Videsh Sanchar Nigam Limited's civil suit in the Bombay high court asking the government to pay it Rs 3,475 crore (Rs 34.75 billion) -- till date -- as damages for cutting short its monopoly over international telephony in the country by two years makes interesting reading because it exposes the poor job done by the dramatis personae in the privatisation process, and their vacillation on critical issues, which led to this massive suit.
It isn't easy to make up one's mind about Ratan Tata because the suit throws up different images of the Tata chief, who paid Rs 1,439 crore (Rs 14.39 billion) for VSNL.
Since by mid-2000, two years before the Tatas even bid for VSNL, everyone, including the group's brass on telecom, knew the monopoly was going to be cut short, it never was clear as to why Tata bid so much.
More so, when rivals like Bharti and Reliance were able to start up the same international long-distance business by applying for new licences for just Rs 25 crore (Rs 250 million) and investing around Rs 100 crore (Rs 1 billion) more to set up the basic gateways required for the business. Both are making good money out of the business.
A possible explanation the suit throws up is that the Tatas felt the government had committed to provide VSNL a compensation package and this made it worth a lot more than most people imagined.
In which case, Tata's a brave man for having gambled with Rs 1,439 crore of shareholders' money to buy up a company on the basis of a possible settlement in the years to come, more so given just how long damage suits take to get decided.
All of this, by the way, is neatly documented in the Tata-controlled VSNL's suit. In February 1994, the suit tells you, when the government first wanted to raise money in the GDR market, VSNL was assured it would have a ten-year monopoly over international telephony and this was re-confirmed on various occasions over the years.
On July 28, 2000, however, the government decided it was going to terminate the monopoly two years ahead of schedule, and offered various sops in return -- these included a licence for domestic long-distance telephony (the licence fee of which would be reimbursed) and no bank guarantee as long as the firm was a PSU.
VSNL, however, didn't accept this and said it was appointing a merchant banker to assess the potential loss.
There was a spate of correspondence on the matter, which was eventually passed by an extraordinary general meeting of VSNL in May 2001, subject to a proviso that "if a detailed review in future establishes the need for additional compensation, the Government shall consider the same."
On January 29, 2002, a few days before the Tatas put in their financial bid, the government sent a letter to VSNL on the "full and final settlements of claim" and refused to consider any additional compensation for terminating the monopoly two years in advance.
Now, the VSNL suit may be correct in arguing this was bad in both spirit and law, but the Tatas knew before they bid that the government was not planning to give VSNL anything more -- nor does the suit say the Tatas were not aware of the letter.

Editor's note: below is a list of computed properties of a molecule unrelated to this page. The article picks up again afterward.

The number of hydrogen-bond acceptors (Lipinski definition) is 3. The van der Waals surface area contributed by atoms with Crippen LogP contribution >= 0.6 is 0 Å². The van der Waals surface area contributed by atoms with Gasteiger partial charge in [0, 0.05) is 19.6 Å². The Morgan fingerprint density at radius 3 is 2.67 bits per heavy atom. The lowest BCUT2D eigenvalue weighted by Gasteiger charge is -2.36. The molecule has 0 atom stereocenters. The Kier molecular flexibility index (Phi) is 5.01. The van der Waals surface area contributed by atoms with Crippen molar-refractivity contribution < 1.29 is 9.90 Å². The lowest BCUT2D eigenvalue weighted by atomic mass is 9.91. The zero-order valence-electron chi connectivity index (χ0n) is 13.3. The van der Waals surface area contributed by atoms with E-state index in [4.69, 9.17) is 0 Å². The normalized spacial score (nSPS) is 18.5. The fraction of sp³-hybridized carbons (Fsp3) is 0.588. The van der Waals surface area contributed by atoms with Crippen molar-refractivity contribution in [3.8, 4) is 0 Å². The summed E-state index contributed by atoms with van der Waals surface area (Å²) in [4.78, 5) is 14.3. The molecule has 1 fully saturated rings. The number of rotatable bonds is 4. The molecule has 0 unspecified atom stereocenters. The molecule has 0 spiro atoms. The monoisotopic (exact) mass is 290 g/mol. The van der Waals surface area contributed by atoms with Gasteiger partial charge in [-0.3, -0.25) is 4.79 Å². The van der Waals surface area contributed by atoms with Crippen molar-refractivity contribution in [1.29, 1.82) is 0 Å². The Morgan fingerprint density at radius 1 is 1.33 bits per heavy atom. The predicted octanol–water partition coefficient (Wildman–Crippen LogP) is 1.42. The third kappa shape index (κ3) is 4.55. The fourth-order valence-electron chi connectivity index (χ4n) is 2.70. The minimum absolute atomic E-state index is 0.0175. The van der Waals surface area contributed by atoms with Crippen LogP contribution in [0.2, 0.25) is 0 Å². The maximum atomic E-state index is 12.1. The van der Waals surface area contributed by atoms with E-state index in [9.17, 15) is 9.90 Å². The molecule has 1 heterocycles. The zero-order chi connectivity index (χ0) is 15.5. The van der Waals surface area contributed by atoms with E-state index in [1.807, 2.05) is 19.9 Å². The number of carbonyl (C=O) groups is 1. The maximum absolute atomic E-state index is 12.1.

In fact, since VSNL's bankers said the company would lose Rs 4,000 crore (Rs 40 billion) due to advancing the monopoly termination, it stands to reason the Tatas would have had to pay that much more for VSNL if the monopoly hadn't been terminated.
In other words, it's difficult to see how the Tatas are the aggrieved party in the matter. If anyone, it's the international investors who bought VSNL's GDRs that have a claim, but they don't appear to have filed for any damages.
Which is why, of course, the suit hasn't been filed by the Tatas but has been filed by VSNL, the corporate entity controlled by the Tatas. This is where the government's incompetence comes in.
First, it allowed VSNL's directors to constantly question its actions and even appoint bankers to evaluate the loss by the moves. Then, it kept postponing serious discussion on the matter with a we-will-consider kind of clause each time.
And after VSNL was sold to the Tatas, the government, which still owned 26 per cent of it, allowed VSNL to write off nearly Rs 1,000 crore (Rs 10 billion) from its share premium account, and keep all the Rs 1,500 crore (Rs 15 billion), got from selling its stake in companies like Intelsat and Inmarsat -- yet none of this was mentioned when the Tatas talked of a compensation package.
Indeed, the government directors on VSNL's board even kept quiet when, for two years, VSNL's Director's Reports said the government's compensation package was inadequate.
The VSNL suit, in fact, cites this in support of its case. And since VSNL couldn't have filed a suit without the board clearing it, the government directors must have cleared even this action against the government!
But why blame the poor directors alone? In February 2004, Jaswant Singh, then finance minister, wrote back to Tata on the issue of compensation, saying he'd discussed the matter with Arun Shourie -- Shourie sold VSNL as divestment minister and was telecom minister from 2003 onwards, when VSNL's directors, who reported to him, were writing up Director's Reports saying he had short-changed VSNL as divestment minister.
Singh told Tata that Shourie shared his view and the matter should be settled through arbitration. Clearly Shourie had some serious doubts about the moves he himself had initiated.
Postscript: Who comes out worse in the entire episode: Tata's colleagues who allowed him to waste Rs 1,439 crore when competitors managed to get into the same business at a fraction of this, or the telecom/divestment ministry, which mishandled affairs? It's a pretty close call.